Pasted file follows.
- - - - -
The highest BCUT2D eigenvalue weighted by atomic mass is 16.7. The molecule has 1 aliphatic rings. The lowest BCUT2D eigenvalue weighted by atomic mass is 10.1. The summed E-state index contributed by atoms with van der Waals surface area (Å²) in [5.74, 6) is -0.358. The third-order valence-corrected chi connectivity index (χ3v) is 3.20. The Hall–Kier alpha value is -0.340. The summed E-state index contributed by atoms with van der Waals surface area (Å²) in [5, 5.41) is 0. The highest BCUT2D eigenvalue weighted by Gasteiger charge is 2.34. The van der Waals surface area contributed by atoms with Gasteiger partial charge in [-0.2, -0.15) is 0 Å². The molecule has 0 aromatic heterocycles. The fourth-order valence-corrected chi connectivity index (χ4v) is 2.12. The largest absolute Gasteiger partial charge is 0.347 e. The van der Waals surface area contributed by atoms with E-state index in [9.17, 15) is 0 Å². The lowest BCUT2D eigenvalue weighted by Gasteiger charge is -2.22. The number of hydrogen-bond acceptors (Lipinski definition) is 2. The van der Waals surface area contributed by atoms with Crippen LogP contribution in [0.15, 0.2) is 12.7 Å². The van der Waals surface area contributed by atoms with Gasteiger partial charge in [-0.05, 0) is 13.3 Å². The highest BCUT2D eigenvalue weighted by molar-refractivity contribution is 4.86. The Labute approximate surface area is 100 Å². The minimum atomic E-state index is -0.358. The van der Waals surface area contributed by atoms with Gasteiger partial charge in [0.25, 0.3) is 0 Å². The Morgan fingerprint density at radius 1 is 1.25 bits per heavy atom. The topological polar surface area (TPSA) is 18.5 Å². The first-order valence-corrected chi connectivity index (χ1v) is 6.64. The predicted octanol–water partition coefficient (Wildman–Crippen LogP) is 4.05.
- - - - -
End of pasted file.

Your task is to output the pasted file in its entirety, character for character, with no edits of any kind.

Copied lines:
The highest BCUT2D eigenvalue weighted by atomic mass is 16.7. The molecule has 1 aliphatic rings. The lowest BCUT2D eigenvalue weighted by atomic mass is 10.1. The summed E-state index contributed by atoms with van der Waals surface area (Å²) in [5.74, 6) is -0.358. The third-order valence-corrected chi connectivity index (χ3v) is 3.20. The Hall–Kier alpha value is -0.340. The summed E-state index contributed by atoms with van der Waals surface area (Å²) in [5, 5.41) is 0. The highest BCUT2D eigenvalue weighted by Gasteiger charge is 2.34. The van der Waals surface area contributed by atoms with Gasteiger partial charge in [-0.2, -0.15) is 0 Å². The molecule has 0 aromatic heterocycles. The fourth-order valence-corrected chi connectivity index (χ4v) is 2.12. The largest absolute Gasteiger partial charge is 0.347 e. The van der Waals surface area contributed by atoms with E-state index in [9.17, 15) is 0 Å². The lowest BCUT2D eigenvalue weighted by Gasteiger charge is -2.22. The number of hydrogen-bond acceptors (Lipinski definition) is 2. The van der Waals surface area contributed by atoms with Crippen LogP contribution in [0.15, 0.2) is 12.7 Å². The van der Waals surface area contributed by atoms with Gasteiger partial charge in [-0.05, 0) is 13.3 Å². The highest BCUT2D eigenvalue weighted by molar-refractivity contribution is 4.86. The Labute approximate surface area is 100 Å². The minimum atomic E-state index is -0.358. The van der Waals surface area contributed by atoms with Gasteiger partial charge in [0.25, 0.3) is 0 Å². The Morgan fingerprint density at radius 1 is 1.25 bits per heavy atom. The topological polar surface area (TPSA) is 18.5 Å². The first-order valence-corrected chi connectivity index (χ1v) is 6.64. The predicted octanol–water partition coefficient (Wildman–Crippen LogP) is 4.05.